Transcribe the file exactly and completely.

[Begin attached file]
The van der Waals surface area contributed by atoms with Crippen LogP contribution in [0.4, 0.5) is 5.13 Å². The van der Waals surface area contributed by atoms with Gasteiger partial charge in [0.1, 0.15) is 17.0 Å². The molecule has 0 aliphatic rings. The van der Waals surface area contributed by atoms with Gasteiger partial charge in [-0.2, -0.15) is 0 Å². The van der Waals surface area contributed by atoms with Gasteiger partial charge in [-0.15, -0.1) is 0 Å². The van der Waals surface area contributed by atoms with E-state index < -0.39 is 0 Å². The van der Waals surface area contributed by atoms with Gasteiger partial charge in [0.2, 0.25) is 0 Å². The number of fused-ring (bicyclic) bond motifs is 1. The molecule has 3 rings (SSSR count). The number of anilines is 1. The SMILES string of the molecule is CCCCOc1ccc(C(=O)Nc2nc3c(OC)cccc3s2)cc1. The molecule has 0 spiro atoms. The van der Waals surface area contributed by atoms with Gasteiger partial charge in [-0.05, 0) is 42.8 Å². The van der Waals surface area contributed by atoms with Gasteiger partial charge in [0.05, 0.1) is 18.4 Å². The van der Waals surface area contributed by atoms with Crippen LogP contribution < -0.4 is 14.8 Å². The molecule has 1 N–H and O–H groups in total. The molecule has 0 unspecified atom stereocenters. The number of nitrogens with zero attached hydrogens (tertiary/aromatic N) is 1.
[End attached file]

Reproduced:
The van der Waals surface area contributed by atoms with Crippen LogP contribution in [0.4, 0.5) is 5.13 Å². The van der Waals surface area contributed by atoms with Gasteiger partial charge in [0.1, 0.15) is 17.0 Å². The molecule has 0 aliphatic rings. The van der Waals surface area contributed by atoms with Gasteiger partial charge in [-0.2, -0.15) is 0 Å². The van der Waals surface area contributed by atoms with Gasteiger partial charge in [-0.15, -0.1) is 0 Å². The van der Waals surface area contributed by atoms with E-state index < -0.39 is 0 Å². The van der Waals surface area contributed by atoms with Gasteiger partial charge in [0.2, 0.25) is 0 Å². The number of fused-ring (bicyclic) bond motifs is 1. The molecule has 3 rings (SSSR count). The number of anilines is 1. The SMILES string of the molecule is CCCCOc1ccc(C(=O)Nc2nc3c(OC)cccc3s2)cc1. The molecule has 0 spiro atoms. The van der Waals surface area contributed by atoms with Gasteiger partial charge in [-0.05, 0) is 42.8 Å². The van der Waals surface area contributed by atoms with Gasteiger partial charge in [0.05, 0.1) is 18.4 Å². The van der Waals surface area contributed by atoms with Crippen LogP contribution < -0.4 is 14.8 Å². The molecule has 1 N–H and O–H groups in total. The molecule has 0 unspecified atom stereocenters. The number of nitrogens with zero attached hydrogens (tertiary/aromatic N) is 1.